NATASNow, three years later, both Birgenheier and Fitzgerald have won NATAS scholarships for their dedication to the broadcast industry.

The goal of the National Academy of Television Arts & Sciences (NATAS) scholarship program is to support promising students in their pursuits in the television field of journalism. As part of the award, winners travel to Seattle, Washington in June for further recognition and to go behind the scenes in a larger newsroom.

The UM School of Journalism has a long history of broadcast majors receiving NATAS scholarships. Of this year’s winners, Ray Ekness, Professor & Director of Student Success, said, “Both Ethan and Mason are exactly what the NATAS folks are looking for. They’re smart, take feedback well, are willing to learn and have been working hard at local television stations.”

Ethaniel Fitzgerald delivers the news with fellow reporters for NBC Montana.
Ethaniel Fitzgerald delivers the news with fellow reporters for NBC Montana.

Currently, Birgenheier and Fitzgerald work for KECI-TV, a local subset of NBC. Birgenheier mostly focuses on the production side and said that the team’s atmosphere revolved around the word ‘hustle.’ “It’s so fast-paced and you’re constantly on your toes,” he said. “But when something happens, you’re the first ones to know.”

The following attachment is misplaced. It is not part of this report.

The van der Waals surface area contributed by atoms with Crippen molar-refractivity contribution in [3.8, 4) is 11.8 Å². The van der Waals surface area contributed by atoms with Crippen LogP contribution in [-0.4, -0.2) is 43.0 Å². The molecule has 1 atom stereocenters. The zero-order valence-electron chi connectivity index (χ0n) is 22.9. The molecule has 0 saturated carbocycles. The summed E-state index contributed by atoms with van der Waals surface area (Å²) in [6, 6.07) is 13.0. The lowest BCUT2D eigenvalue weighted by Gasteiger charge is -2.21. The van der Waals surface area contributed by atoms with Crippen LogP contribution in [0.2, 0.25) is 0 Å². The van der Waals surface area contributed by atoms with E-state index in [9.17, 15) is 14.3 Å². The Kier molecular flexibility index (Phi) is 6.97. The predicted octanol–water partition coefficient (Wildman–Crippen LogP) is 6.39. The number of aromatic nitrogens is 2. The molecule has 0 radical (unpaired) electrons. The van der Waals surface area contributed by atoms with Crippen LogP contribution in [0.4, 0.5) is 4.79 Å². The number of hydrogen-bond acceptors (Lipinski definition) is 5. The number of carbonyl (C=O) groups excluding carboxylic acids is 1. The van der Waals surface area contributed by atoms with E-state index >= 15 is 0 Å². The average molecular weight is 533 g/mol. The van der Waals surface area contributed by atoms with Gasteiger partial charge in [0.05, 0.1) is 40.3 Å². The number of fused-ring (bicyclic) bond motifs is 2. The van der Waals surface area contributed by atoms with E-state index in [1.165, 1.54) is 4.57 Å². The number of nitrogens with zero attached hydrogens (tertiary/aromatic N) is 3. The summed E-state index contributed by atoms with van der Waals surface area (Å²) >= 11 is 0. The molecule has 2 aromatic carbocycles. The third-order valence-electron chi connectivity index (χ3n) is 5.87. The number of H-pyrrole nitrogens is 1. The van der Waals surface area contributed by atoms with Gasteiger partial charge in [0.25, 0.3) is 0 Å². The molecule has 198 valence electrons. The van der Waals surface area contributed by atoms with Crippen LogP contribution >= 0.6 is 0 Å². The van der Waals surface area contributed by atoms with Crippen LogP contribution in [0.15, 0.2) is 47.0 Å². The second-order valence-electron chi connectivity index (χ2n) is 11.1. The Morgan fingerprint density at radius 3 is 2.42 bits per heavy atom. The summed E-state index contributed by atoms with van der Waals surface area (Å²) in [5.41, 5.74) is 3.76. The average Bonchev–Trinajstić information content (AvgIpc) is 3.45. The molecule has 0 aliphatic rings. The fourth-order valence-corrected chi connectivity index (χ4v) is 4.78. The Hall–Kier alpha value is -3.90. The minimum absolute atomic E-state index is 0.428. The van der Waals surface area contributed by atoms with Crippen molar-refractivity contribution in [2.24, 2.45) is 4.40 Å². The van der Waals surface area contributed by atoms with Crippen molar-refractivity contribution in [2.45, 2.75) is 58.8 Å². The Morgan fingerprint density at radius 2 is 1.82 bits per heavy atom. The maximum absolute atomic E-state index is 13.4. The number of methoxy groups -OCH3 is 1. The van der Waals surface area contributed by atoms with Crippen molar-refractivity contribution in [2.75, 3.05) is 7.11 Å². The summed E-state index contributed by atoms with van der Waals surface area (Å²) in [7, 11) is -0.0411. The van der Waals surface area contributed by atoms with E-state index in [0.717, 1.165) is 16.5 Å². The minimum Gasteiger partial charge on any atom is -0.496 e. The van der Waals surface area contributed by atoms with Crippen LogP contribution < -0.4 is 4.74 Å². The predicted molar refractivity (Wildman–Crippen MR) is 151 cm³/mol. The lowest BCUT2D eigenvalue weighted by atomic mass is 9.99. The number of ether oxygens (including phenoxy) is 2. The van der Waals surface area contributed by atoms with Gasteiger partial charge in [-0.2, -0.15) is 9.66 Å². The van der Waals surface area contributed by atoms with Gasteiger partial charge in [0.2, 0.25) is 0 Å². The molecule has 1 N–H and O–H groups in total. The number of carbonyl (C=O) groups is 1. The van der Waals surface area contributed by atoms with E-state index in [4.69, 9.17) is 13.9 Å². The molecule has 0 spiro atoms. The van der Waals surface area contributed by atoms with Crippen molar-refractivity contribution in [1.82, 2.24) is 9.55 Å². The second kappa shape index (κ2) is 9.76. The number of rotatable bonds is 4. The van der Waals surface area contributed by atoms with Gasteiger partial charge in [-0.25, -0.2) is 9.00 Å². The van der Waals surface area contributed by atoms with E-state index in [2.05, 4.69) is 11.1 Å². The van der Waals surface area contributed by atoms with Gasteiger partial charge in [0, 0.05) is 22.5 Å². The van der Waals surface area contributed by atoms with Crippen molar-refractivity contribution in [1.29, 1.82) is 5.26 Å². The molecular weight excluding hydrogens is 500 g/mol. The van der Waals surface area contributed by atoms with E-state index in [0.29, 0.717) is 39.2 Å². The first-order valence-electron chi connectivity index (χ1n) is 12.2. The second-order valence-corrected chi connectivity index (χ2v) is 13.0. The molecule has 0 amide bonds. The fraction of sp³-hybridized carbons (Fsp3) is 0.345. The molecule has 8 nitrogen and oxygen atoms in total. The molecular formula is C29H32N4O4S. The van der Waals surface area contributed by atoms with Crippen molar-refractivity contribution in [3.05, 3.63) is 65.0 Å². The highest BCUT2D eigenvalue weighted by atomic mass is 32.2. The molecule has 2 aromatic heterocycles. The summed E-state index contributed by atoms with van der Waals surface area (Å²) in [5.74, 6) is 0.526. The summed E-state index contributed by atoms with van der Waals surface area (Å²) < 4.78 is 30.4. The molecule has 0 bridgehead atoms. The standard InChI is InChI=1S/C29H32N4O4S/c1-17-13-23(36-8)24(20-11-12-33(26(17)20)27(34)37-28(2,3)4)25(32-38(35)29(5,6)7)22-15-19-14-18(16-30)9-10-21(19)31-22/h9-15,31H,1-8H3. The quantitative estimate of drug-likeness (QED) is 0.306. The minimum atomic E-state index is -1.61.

As someone who grew up in Missoula, Birgenheier said that he enjoyed using his technological skills to keep people up to date with the local news. “I like knowing what’s going on in my community,” he said.

While Fitzgerald also has substantial production experience, lately he’s been working as KECI’s weekend sports reporter. He said the position functioned at a different pace than the news, but it was still fun and exciting.

Fitzgerald won NATAS’s specific Tricia Moen Scholarship, which emphasizes the producing and writing aspects of broadcast journalism. This scholarship honors Tricia Moen, a producer at KOMO-TV in Seattle, who continued to work even after being diagnosed with Stage-4 cancer. During the NATAS application process, Fitzgerald researched her story and felt touched by her journey. “I had goosebumps,” Fitzgerald said. “I wanted to be better at my job because of her.”